Culture

No need to meet these “Peeples”

peeples

Tyler Perry Presents Peeples

dir. Tina Gordon Chism

Release Date: May 10, 13

  1. 1
  2. 2
  3. 3
  4. 4
  5. 5
  6. 6
  7. 7
  8. 8
  9. 9
  10. 10

Peeples, in its longer form, is actually called Tyler Perry Presents Peeples, the shortened version of the film’s original title, Tyler Perry Presents Meet the Peeples. That last one was probably a bit too on-the-nose about this film being an in-depth homage to Meet the Parents. You know, a serious homage. The kind of homage where most of the characters are lifted wholesale and updated for a different audience. With the same hokey jokes. Over a decade later. There’s something inherently flawed about the idea of a film that’s a remake of a hyper-successful, not particularly old film for a niche audience, because virtually the only audience for Peeples is anyone who didn’t see Meet the Parents already. And by the numbers, that doesn’t amount to very many peeples.

Despite Wade (Craig Robinson) and Grace’s (Kerry Washington) long-term relationship seemingly being in for the long haul, Grace has never bought Wade home to meet her family. Determined to propose in the near future, Wade throws caution to the wind and surprises Grace and the rest of the Peeples at their lakeside home, only to discover that Grace has never told her family about a boyfriend at all, let alone one with a ring in his pocket. Immediately Peeples strikes the wrong tone; Grace is completely let off the hook for lying to Wade, and the joke is put on Wade instead of her or her family. Which, as these movies tend to dictate, is a wacky cast of characters. Mama Peeples (S. Epatha Merkerson) is a former disco diva who still enjoys some of her 70s vices, Simon (Tyler James Williams) is torn between his rich upbringing and his desire for the respect conferred by “swag,” Gloria (Kali Hawk) is openly gay to everyone except her family. They’re less characters than plot developments, bouncing off Wade one at a time in order to move the story to its inevitable series of revelations.

And then there’s Daddy. Virgil Peeples (David Alan Grier) is supposed to be the wizened DeNiro of the family, the ultimate litmus test for any outsiders hoping to enter. But where DeNiro once struck the balance between antagonism and a genuine sense of familial concern, Virgil just comes off like a Machiavellian lunatic. It’s no fault of Grier’s; when he gets to play around, he’s hilarious, and his timing makes some of his terrible dialogue pop more than it deserves. The blame here is fully owed to writer-director Tina Gordon Chism’s screenplay, which renders Virgil such a cruel caricature that instead of laughing with or even at him, you’ll more likely be moved to cringe at how terrible he is to every member of his family. His children have turned out a group of obsessive one-uppers, he treats his wife’s once-passionate career with scorn and regularly keeps secrets about his nighttime dealings from his family. That’s to say nothing of the deeply unsettling moment in which Wade and Grace try to enjoy some student-teacher roleplay, only for Grace to continually refer to Wade as “Daddy” while Virgil inadvertently watches from outside.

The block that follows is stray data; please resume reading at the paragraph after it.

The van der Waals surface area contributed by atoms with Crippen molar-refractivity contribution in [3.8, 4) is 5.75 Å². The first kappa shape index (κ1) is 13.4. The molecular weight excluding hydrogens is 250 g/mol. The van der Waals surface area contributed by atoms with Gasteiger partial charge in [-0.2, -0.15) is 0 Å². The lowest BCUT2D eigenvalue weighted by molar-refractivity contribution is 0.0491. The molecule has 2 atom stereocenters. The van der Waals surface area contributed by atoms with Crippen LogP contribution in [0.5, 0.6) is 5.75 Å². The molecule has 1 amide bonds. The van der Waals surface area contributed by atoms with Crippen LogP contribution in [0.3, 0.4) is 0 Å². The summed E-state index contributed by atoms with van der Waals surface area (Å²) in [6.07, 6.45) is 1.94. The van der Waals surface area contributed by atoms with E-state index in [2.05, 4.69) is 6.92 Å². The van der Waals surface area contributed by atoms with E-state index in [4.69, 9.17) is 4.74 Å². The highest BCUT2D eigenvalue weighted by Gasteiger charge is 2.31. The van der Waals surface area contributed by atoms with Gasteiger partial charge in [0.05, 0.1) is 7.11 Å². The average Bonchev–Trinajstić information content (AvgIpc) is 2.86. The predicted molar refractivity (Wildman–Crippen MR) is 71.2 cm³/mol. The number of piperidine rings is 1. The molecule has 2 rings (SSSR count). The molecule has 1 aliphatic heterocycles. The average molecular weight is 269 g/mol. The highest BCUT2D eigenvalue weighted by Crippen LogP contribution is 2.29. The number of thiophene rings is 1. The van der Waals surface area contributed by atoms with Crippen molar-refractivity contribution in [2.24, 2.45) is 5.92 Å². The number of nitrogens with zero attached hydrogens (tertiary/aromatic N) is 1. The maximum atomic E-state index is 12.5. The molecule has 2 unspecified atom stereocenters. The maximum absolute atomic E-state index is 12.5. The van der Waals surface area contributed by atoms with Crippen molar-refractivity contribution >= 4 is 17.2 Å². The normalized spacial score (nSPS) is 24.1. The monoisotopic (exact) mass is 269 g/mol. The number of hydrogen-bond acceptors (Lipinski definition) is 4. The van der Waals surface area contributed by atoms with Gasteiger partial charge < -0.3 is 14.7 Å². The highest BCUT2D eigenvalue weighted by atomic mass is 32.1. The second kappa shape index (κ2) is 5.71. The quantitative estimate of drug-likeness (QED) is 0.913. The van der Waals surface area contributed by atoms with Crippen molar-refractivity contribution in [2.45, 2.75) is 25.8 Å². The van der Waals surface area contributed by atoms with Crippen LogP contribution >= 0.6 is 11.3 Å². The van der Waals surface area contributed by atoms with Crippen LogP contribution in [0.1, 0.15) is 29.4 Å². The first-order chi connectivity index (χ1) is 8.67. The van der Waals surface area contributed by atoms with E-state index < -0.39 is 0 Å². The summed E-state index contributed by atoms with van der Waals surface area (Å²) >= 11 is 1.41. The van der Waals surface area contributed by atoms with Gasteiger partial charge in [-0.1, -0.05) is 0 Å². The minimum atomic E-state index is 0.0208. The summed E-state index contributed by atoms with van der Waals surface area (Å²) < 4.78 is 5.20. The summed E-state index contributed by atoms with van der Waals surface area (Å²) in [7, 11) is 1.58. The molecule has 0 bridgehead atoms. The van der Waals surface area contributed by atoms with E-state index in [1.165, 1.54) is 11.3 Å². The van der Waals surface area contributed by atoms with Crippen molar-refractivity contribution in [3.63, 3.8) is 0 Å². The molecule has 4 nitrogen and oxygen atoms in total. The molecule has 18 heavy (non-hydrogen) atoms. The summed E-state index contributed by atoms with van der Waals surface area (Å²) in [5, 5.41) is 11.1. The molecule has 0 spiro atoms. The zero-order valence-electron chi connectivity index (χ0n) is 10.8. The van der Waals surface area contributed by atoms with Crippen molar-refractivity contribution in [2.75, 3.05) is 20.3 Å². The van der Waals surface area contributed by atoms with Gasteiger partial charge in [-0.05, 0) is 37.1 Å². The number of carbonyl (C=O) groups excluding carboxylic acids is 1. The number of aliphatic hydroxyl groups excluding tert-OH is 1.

These wrong notes ultimately sink Peeples, and the middle-of-the-road performances don’t help. Other than Grier, Robinson is the only other performer who actually brings some life to the movie. Though he’s sometimes prone to over-mugging (as with a scene where an old-style disco headdress brings on a hallucinatory reverie), Robinson is at least a master of deadpan delivery, which serves him well when he’s allowed to employ it. Washington is largely wasted here, normally a hugely charming screen presence but only required to look panicked and/or sad for the brunt of the runtime. Peeples largely just goes through the motions: Wade is continually buried, lessons are learned, family bonds are strengthened. One can only wonder why even Perry, normally the definition of middle-of-the-road, would back a film like this. If he wants to make movies for a notoriously underserved part of the filmgoing public, that’s noble, but fare this insulting to its audience’s intelligence isn’t a great place to start.